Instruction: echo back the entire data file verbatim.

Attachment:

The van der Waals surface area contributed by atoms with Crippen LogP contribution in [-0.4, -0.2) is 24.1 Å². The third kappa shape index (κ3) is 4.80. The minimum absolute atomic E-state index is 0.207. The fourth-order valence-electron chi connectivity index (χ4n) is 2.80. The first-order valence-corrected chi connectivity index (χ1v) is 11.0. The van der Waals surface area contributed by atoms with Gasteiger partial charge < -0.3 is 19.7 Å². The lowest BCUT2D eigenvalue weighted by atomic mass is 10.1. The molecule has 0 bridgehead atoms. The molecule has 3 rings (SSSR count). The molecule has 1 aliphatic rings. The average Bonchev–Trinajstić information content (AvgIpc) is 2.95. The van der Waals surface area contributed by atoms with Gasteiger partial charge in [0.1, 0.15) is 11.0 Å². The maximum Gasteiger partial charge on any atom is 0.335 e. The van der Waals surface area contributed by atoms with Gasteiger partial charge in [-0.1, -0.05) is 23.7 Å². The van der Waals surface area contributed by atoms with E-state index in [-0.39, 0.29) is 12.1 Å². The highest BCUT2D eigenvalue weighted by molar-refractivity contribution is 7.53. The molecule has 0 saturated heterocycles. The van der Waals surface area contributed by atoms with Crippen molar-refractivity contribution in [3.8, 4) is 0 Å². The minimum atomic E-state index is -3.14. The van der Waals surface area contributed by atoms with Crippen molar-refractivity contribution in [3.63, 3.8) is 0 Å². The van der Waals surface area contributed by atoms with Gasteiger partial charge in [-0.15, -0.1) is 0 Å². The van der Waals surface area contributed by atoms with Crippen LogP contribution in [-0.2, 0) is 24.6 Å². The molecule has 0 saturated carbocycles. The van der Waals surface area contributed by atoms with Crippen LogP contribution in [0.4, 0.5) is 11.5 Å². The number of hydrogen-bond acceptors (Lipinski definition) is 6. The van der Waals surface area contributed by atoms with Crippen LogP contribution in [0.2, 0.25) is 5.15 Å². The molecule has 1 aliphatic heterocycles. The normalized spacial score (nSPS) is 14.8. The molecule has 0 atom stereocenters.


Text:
The van der Waals surface area contributed by atoms with Crippen LogP contribution in [-0.4, -0.2) is 24.1 Å². The third kappa shape index (κ3) is 4.80. The minimum absolute atomic E-state index is 0.207. The fourth-order valence-electron chi connectivity index (χ4n) is 2.80. The first-order valence-corrected chi connectivity index (χ1v) is 11.0. The van der Waals surface area contributed by atoms with Gasteiger partial charge < -0.3 is 19.7 Å². The lowest BCUT2D eigenvalue weighted by atomic mass is 10.1. The molecule has 0 bridgehead atoms. The molecule has 3 rings (SSSR count). The molecule has 1 aliphatic rings. The average Bonchev–Trinajstić information content (AvgIpc) is 2.95. The van der Waals surface area contributed by atoms with Gasteiger partial charge in [0.1, 0.15) is 11.0 Å². The maximum Gasteiger partial charge on any atom is 0.335 e. The van der Waals surface area contributed by atoms with Gasteiger partial charge in [-0.1, -0.05) is 23.7 Å². The van der Waals surface area contributed by atoms with E-state index in [-0.39, 0.29) is 12.1 Å². The highest BCUT2D eigenvalue weighted by molar-refractivity contribution is 7.53. The molecule has 0 saturated heterocycles. The van der Waals surface area contributed by atoms with Crippen molar-refractivity contribution in [3.8, 4) is 0 Å². The minimum atomic E-state index is -3.14. The van der Waals surface area contributed by atoms with Crippen molar-refractivity contribution in [3.63, 3.8) is 0 Å². The van der Waals surface area contributed by atoms with Gasteiger partial charge in [-0.15, -0.1) is 0 Å². The van der Waals surface area contributed by atoms with Crippen LogP contribution in [-0.2, 0) is 24.6 Å². The molecule has 0 saturated carbocycles. The van der Waals surface area contributed by atoms with Crippen LogP contribution in [0.4, 0.5) is 11.5 Å². The number of hydrogen-bond acceptors (Lipinski definition) is 6. The van der Waals surface area contributed by atoms with Crippen LogP contribution in [0.2, 0.25) is 5.15 Å². The molecule has 1 aliphatic heterocycles. The normalized spacial score (nSPS) is 14.8. The molecule has 0 atom stereocenters.